Host cell protein control via CHO genome engineering

Conference Dates

July 16-20, 2017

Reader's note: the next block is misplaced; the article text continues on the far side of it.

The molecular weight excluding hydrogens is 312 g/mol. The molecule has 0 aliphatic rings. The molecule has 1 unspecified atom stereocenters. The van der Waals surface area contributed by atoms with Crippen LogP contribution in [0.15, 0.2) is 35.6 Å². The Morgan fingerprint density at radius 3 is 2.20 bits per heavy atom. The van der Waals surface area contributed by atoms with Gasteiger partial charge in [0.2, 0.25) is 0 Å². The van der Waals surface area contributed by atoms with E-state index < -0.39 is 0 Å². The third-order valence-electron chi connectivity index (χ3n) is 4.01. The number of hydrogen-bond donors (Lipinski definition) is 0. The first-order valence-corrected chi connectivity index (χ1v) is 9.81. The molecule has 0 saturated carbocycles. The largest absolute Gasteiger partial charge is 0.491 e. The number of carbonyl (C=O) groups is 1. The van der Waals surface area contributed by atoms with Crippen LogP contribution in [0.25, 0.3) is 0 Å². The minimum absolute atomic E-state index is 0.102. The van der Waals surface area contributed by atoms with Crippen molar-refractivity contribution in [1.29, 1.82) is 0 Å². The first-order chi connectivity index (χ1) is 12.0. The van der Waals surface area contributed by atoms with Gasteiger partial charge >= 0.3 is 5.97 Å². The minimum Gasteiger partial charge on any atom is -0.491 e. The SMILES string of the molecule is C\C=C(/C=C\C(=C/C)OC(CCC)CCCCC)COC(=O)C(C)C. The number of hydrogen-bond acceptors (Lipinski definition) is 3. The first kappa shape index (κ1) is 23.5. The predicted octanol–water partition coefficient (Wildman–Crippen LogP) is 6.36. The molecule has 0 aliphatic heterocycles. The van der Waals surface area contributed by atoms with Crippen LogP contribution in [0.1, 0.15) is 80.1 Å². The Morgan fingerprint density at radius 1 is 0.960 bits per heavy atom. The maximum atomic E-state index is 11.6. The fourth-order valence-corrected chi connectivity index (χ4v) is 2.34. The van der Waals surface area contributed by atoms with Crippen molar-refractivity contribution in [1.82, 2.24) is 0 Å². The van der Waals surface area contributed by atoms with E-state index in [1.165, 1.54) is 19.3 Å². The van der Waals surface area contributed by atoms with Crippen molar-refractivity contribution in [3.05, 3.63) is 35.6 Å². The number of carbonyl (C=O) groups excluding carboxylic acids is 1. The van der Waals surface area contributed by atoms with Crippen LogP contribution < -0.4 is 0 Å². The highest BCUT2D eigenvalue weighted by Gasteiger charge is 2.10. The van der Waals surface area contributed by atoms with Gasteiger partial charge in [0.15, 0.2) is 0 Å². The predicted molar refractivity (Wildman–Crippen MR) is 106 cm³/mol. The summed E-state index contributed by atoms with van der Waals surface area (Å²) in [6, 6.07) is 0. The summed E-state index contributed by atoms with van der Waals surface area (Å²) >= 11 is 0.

Chinese hamster ovary (CHO) cells, a major mammalian platform in biomanufacturing, produce and secret recombinant proteins along with host cell proteins (HCPs). Because residual HCPs in the final drug product can adversely affect (1) patients by causing immune responses, (2) drug efficacy, and (3) product stability, the effective removal of HCPs is necessary. Unfortunately, many studies have reported that many HCPs can be difficult to remove through downstream purification processes because they share similar biophysical properties to biopharmaceuticals. In this study we employed a genome engineering approach using clustered regularly interspaced short palindromic repeats and associated protein 9 (CRISPR/Cas9) system-mediated knockout to address difficult-to-remove HCP problems. Three HCPs (Cathepsin D, Nidogen-1, and Prosaposin) that are known to be difficult to remove were selected, and respective knockout clones were isolated without using selective reagents or reporter genes. Clones for each HCP were characterized using various analysis methods. Taken together, we demonstrate the applicability of the CRISPR/Cas9 system to eliminate difficult-to-remove HCP expression in an industry-relevant setting.

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